Equity & Diversity

ADHD, Other Developmental Disabilities More Common in Rural Areas

By Corey Mitchell — February 26, 2020 1 min read
Image shows the abbreviation ADHD on crumpled paper ball, with several other crumpled balls of paper.
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Children in rural areas are more likely to have developmental disabilities and are less likely to receive special education or early intervention services than children living in urban areas, according to a new report from the Centers for Disease Control and Prevention.

The study from the center’s National Center for Health Statistics found that almost 20 percent of children ages 3 to 17 in rural areas qualified for a developmental disability diagnosis, compared to roughly 17 percent of children who live in urban areas.

Using data from the nationally representative National Health Interview Survey, researchers explored the prevalence of 10 developmental disability diagnoses: attention deficit hyperactivity disorder, autism, blindness, cerebral palsy, moderate to profound hearing loss, learning disability, intellectual disability, seizures, stuttering or stammering, and other developmental delays.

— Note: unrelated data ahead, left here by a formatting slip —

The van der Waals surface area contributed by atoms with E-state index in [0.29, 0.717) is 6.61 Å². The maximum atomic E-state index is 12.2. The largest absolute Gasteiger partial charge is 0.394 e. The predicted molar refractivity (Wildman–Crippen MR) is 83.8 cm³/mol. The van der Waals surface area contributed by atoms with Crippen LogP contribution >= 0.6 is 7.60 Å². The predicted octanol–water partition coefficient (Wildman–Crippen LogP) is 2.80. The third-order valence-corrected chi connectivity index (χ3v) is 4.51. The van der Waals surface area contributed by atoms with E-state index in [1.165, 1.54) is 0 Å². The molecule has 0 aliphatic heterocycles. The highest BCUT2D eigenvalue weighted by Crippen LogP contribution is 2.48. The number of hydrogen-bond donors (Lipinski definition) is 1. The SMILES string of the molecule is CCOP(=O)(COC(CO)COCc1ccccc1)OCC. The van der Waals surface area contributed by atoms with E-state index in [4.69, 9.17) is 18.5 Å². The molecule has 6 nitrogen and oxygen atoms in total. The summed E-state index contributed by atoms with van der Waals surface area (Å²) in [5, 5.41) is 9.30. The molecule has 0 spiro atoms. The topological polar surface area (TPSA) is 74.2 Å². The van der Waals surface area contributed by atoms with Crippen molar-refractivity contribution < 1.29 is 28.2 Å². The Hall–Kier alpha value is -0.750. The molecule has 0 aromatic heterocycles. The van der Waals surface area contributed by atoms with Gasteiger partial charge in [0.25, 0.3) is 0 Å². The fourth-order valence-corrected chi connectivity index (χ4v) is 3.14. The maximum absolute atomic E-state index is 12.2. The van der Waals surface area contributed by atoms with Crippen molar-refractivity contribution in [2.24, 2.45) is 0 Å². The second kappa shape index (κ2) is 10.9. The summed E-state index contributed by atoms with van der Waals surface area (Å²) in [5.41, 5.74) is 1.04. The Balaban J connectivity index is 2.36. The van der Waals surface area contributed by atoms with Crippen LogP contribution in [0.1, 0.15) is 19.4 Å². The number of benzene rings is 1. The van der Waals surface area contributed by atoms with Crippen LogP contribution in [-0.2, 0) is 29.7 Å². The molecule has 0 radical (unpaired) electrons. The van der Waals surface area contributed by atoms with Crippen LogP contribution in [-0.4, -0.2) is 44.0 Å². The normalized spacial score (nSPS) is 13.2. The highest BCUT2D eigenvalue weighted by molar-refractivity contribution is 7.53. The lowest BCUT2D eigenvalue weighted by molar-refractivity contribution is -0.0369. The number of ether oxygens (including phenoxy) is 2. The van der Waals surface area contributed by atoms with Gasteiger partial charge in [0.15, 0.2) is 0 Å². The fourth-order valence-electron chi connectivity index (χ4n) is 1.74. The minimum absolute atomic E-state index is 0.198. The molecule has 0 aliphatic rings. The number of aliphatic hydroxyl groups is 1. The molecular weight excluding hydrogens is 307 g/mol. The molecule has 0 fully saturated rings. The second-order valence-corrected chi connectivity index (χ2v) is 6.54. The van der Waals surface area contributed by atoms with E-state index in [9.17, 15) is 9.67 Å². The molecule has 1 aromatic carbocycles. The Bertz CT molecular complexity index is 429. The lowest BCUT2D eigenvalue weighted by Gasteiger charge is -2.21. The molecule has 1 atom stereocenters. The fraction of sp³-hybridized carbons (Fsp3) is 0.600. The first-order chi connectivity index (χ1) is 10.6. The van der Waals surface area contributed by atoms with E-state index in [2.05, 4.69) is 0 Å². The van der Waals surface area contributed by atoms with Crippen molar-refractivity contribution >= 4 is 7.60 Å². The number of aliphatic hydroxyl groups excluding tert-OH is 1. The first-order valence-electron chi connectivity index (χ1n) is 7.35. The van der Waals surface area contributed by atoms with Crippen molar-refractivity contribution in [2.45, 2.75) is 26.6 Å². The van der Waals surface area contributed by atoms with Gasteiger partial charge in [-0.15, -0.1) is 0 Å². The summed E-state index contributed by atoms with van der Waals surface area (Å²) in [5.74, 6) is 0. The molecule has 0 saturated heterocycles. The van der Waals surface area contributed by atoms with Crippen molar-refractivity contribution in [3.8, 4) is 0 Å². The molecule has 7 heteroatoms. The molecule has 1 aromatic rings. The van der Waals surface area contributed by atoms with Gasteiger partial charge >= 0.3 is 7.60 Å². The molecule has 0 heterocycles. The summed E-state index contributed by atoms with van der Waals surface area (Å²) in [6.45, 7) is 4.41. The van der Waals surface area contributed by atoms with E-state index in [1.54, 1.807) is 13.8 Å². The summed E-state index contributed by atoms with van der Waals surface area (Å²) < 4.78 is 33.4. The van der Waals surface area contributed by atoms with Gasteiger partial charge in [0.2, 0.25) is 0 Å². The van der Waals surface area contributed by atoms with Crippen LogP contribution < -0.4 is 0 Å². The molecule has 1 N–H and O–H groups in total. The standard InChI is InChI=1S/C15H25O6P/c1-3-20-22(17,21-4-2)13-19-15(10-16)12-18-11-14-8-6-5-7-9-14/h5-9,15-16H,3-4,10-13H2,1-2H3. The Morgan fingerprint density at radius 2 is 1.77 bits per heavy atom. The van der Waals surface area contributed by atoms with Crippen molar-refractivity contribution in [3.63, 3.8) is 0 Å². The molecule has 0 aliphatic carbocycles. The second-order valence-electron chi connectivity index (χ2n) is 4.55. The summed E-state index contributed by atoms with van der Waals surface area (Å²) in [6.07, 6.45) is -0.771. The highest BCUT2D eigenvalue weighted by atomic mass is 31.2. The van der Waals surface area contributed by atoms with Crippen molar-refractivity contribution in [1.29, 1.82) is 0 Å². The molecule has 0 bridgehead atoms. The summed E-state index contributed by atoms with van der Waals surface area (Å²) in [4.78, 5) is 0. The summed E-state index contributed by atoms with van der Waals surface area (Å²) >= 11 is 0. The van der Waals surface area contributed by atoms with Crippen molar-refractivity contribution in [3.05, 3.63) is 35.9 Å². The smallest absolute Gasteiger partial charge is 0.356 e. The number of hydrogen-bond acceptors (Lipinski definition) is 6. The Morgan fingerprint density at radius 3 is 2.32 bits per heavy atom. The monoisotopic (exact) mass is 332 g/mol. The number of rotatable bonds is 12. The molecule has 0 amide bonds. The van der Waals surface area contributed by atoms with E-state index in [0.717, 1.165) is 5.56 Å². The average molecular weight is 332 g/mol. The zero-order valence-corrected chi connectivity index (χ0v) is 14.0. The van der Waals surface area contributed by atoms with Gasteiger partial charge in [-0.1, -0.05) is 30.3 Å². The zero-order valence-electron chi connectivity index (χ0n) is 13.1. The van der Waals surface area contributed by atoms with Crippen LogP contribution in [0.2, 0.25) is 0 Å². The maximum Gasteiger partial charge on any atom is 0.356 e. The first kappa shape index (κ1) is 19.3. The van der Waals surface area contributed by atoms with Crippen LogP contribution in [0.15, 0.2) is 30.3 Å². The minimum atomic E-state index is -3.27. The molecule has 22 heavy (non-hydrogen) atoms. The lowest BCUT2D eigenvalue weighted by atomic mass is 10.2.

About 11 percent of children living in rural communities were diagnosed with ADHD compared to roughly 9 percent of children in cities. Research has shown that children with ADHD were not taking their medication 40 percent of the time, which could make it difficult for them to focus in class and work with their teachers and classmates.

The study explored whether children had contact with a mental health professional, a medical specialist, or a therapist.

Despite the wider prevalence, children with developmental disabilities in rural areas were “significantly” less likely to have seen a mental health professional, therapist or had a well-child checkup visit in the past year compared to those with similar diagnoses who lived in urban areas.

Children in rural areas were also less likely to receive special education or early intervention services, which should be a point of interest for schools. A 2019 report from the federal Government Accountability Office found that differences in how states identify and evaluate students with disabilities may lead to significant disparities in the percentage of children served under the Individuals with Disabilities Education Act.

Related Reading

Who Gets Special Education Services? It Depends on Where You Live, GAO Report Finds

Many Children With ADHD Aren’t Taking Medication, Study Finds

Does Special Education Work For Students With Learning Disabilities?

Most Classroom Teachers Feel Unprepared to Support Students With Disabilities

A version of this news article first appeared in the On Special Education blog.